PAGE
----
Ranking the Terrible Movies of Ed Wood from the Least to Most Hilarious

Edward D. Wood Jr. is the Godfather of so-bad-it’s-good cinema. In the mid-1980s, his low-budget, schlocky b-movies were revitalized in the public eye. Today, they bring joy to millions who find laughter in his charming and ridiculous filmography. Most mainstream audiences would know about this infamous director from the Tim Burton film Ed Woodstarring a bright-eyed Johnny Depp.

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Unfortunately, Ed Wood did not live to see himself become a cult movie hero; in 1978, his long-time struggle with alcoholism caught up with him, and he died in poverty. However, his movies kept growing in popularity and continue growing to this day. Ed Wood lives on in the hearts and minds of film fanatics worldwide. Six films, in particular, stand out in Wood’s filmography before his career shifted into directing and writing for adult films. Though all of his films can be enjoyed for their corniness and ineptitude, some of his movies are worth your time more than others.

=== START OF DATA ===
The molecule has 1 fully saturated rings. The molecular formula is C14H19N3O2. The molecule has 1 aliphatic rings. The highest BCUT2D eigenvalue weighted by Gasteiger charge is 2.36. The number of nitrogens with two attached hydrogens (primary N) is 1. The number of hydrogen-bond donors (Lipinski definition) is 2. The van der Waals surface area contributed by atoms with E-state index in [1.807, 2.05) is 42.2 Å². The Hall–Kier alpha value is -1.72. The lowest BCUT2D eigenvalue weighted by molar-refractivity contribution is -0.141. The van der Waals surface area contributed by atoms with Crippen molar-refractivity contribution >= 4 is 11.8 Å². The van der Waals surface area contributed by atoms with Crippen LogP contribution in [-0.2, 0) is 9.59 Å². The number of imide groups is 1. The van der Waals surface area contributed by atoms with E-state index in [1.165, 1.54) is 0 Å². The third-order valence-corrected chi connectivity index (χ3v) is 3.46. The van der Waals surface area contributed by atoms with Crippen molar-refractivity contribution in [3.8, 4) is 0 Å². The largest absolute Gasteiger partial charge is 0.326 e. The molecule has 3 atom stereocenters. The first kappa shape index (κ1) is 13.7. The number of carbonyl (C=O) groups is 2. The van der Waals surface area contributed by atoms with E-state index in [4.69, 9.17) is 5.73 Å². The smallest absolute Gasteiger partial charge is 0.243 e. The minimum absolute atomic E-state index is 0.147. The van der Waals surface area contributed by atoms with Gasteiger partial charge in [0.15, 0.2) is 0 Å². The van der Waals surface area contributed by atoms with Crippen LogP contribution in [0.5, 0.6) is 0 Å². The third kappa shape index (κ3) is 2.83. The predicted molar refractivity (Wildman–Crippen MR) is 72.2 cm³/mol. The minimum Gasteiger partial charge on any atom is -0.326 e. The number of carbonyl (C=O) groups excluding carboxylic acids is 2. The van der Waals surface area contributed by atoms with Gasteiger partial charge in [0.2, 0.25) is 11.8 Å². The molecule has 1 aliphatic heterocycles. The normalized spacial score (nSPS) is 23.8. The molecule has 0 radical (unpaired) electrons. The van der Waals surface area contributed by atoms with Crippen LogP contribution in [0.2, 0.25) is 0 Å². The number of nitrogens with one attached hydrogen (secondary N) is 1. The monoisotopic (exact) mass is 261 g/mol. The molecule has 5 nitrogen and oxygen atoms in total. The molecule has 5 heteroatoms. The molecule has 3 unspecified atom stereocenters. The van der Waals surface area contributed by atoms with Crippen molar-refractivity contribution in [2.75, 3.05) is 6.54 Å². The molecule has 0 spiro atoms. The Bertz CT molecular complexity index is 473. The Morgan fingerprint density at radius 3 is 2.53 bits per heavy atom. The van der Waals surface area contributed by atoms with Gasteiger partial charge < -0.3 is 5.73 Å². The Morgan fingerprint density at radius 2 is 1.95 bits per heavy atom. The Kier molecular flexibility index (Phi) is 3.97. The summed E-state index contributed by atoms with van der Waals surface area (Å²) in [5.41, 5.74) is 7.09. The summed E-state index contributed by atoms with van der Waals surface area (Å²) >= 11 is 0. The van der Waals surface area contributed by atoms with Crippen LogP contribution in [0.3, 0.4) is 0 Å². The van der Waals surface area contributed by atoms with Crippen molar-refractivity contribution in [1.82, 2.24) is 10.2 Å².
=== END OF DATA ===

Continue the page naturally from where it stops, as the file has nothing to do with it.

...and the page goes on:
6) ‘Night of the Ghouls’ (1959)

The sequel to Bride of the Monster the world was apparently clamoring for, Night of the Ghouls, is unwatchable in every sense of the word. On paper, Night of the Ghouls looks like it should be another laughably terrible Ed Wood romp. Unfortunately, while it is unquestionably a bungling mess, Night of the Ghouls is a chore to sit through. Tor Johnson makes a welcome return as “Lobo,” the lumbering Frankenstein-esque monster from Bride of the Monster, and the dialogue is reliably embarrassing. Asides from that and a moderately amusing séance scene, Night of the Ghouls offers little to the Ed Wood oeuvre.

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Bela Lugosi‘s charm is absent in Night of the Ghouls. Unfortunately, the great Dracula actor and horror legend who graced the screen in Ed Wood’s three most famous pictures passed away before production started. There are some obvious stand-ins for the titular ghouls that are worth a chuckle now and then, but besides that, there are long stretches where nothing happens or where expository scenes are repeated over and over again. Maybe someone would enjoy this if it were their first Ed Wood experience, but once you’ve seen his other works, Ghouls falls short by comparison.